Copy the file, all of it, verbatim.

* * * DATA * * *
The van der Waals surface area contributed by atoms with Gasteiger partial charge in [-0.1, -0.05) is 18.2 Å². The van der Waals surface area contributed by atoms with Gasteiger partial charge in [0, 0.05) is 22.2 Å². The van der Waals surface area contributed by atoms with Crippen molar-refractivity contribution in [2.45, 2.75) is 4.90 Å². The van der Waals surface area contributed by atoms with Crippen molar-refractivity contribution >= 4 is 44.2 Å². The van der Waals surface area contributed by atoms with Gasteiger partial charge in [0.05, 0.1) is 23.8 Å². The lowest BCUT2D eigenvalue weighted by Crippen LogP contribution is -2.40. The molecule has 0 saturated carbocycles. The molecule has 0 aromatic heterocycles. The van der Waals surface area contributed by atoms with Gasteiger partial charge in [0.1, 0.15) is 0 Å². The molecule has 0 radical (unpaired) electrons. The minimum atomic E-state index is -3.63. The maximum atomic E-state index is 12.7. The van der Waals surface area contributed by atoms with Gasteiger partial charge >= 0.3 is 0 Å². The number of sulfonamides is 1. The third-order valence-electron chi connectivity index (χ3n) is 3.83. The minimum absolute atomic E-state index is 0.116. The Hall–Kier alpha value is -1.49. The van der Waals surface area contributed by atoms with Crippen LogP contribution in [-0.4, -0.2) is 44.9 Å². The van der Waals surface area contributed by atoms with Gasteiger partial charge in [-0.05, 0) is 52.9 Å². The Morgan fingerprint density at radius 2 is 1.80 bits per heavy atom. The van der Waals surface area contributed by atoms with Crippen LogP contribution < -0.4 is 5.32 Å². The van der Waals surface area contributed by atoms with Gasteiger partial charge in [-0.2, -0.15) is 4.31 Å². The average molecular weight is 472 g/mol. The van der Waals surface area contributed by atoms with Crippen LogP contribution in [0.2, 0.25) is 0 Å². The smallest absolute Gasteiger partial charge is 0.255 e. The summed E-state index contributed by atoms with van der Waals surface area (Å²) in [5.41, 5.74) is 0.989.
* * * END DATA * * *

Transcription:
The van der Waals surface area contributed by atoms with Gasteiger partial charge in [-0.1, -0.05) is 18.2 Å². The van der Waals surface area contributed by atoms with Gasteiger partial charge in [0, 0.05) is 22.2 Å². The van der Waals surface area contributed by atoms with Crippen molar-refractivity contribution in [2.45, 2.75) is 4.90 Å². The van der Waals surface area contributed by atoms with Crippen molar-refractivity contribution >= 4 is 44.2 Å². The van der Waals surface area contributed by atoms with Gasteiger partial charge in [0.05, 0.1) is 23.8 Å². The lowest BCUT2D eigenvalue weighted by Crippen LogP contribution is -2.40. The molecule has 0 saturated carbocycles. The molecule has 0 aromatic heterocycles. The van der Waals surface area contributed by atoms with Gasteiger partial charge in [0.1, 0.15) is 0 Å². The molecule has 0 radical (unpaired) electrons. The minimum atomic E-state index is -3.63. The maximum atomic E-state index is 12.7. The van der Waals surface area contributed by atoms with Gasteiger partial charge >= 0.3 is 0 Å². The number of sulfonamides is 1. The third-order valence-electron chi connectivity index (χ3n) is 3.83. The minimum absolute atomic E-state index is 0.116. The Hall–Kier alpha value is -1.49. The van der Waals surface area contributed by atoms with Crippen LogP contribution in [-0.4, -0.2) is 44.9 Å². The van der Waals surface area contributed by atoms with Gasteiger partial charge in [-0.05, 0) is 52.9 Å². The Morgan fingerprint density at radius 2 is 1.80 bits per heavy atom. The van der Waals surface area contributed by atoms with Crippen LogP contribution < -0.4 is 5.32 Å². The van der Waals surface area contributed by atoms with Gasteiger partial charge in [-0.2, -0.15) is 4.31 Å². The average molecular weight is 472 g/mol. The van der Waals surface area contributed by atoms with Crippen LogP contribution in [0.2, 0.25) is 0 Å². The smallest absolute Gasteiger partial charge is 0.255 e. The summed E-state index contributed by atoms with van der Waals surface area (Å²) in [5.41, 5.74) is 0.989.